Inventing Inventors in Renaissance Europe: Polydore Vergil's De Inventoribus Rerum
Polydore Vergil of Urbino (ca.1470-1555) fired his readers' imagination with his encyclopaedic book On the inventors of all things ( De inventoribus rerum 1499). His account of the manifold origins of sciences, crafts and social institutions is a praise of man's inventive genius and a prototypical cultural history. Polydorus was a household name for several centuries. Erasmus envied his friend the book's success, Rabelais heaped scorn on it, Catholic censors put it on the index, while Protestants were fascinated with that papist work. In this first in-depth study of the Renaissance 'bestseller', Catherine Atkinson examines not only the Italian humanist's bona fide (mostly ancient) inventors, in books I-III, she enquires into the neglected and misunderstood, yet equally important, books IV-VIII (1521). This early modern text, written on the eve of the Reformation, is devoted to the highly controversial topic of the 'invention' of ecclesiastical institutions. The priest and humanist Vergil, who during his 50 years in England rose in the church hierarchy, is shown to be an acute observer of contemporary religious practice. He employs the inventor question (who was the first to do this?) as an instrument of historiography and by comparing medieval church rites and institutions with religious practice of antiquity, implicitly questions the singularity of the Christian church.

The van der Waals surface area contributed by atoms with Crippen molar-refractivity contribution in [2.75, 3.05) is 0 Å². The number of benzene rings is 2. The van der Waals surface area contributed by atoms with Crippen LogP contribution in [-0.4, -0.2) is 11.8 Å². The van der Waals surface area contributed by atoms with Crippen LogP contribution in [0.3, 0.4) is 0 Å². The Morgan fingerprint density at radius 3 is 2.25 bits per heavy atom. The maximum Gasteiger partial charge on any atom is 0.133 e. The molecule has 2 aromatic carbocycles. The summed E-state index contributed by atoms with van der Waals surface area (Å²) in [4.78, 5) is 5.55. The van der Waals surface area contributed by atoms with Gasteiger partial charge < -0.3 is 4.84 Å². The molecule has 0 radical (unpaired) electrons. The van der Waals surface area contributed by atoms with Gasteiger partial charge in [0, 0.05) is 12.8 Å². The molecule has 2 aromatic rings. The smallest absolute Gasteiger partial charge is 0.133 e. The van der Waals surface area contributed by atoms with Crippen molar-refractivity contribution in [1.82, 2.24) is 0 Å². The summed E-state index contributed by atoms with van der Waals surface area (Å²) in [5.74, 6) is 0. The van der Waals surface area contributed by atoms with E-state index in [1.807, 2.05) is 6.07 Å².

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Inventio history of an idea
Polydore Vergil Italian priest and humanist
Introducing De inventoribus rerum
He who first yoked oxen to a plough
Pagan and Jewish survivals and Christian beginnings
The works reception
Vergils use of sources in DIR VI c 11 on litanies
List of illustrations
Adagia Adriano Castellesi ancient Anglica historia anteludia antiquity Apuleius artes mechanicae authors Basel Beroaldo Bishop cardinals Castellesi chapter Christian beginnings church commentary concept contemporary Copenhaver cultural customs demons discovery discussed divine earlier early ecclesia ecclesiastical encyclopaedic England English Erasmus euhemerist Eusebius example expurgated five later books Flacius gods Golden Ass Greek human humanist institutions interest inventio inventions inventoribus rerum inventors inventorship Italian Italy Jewish Johannes Josephus knowledge Lactantius later editions Latin editions letter Liber Pontificalis libri litanies liturgy Matthias Flacius medieval mentioned modern Naturalis historia op.cit ordo artium origins pagan papal Pliny Polydore Vergil pompa popes practice priests printed published quae question quod quoted readers Reformation religion religious Renaissance rites Roman Rome Sabellico sacrifice sixteenth century sources term three books tions topic tradition translation Urbino various Venice Vergil's De inventoribus Verrius Flaccus writing ZEDELMAIER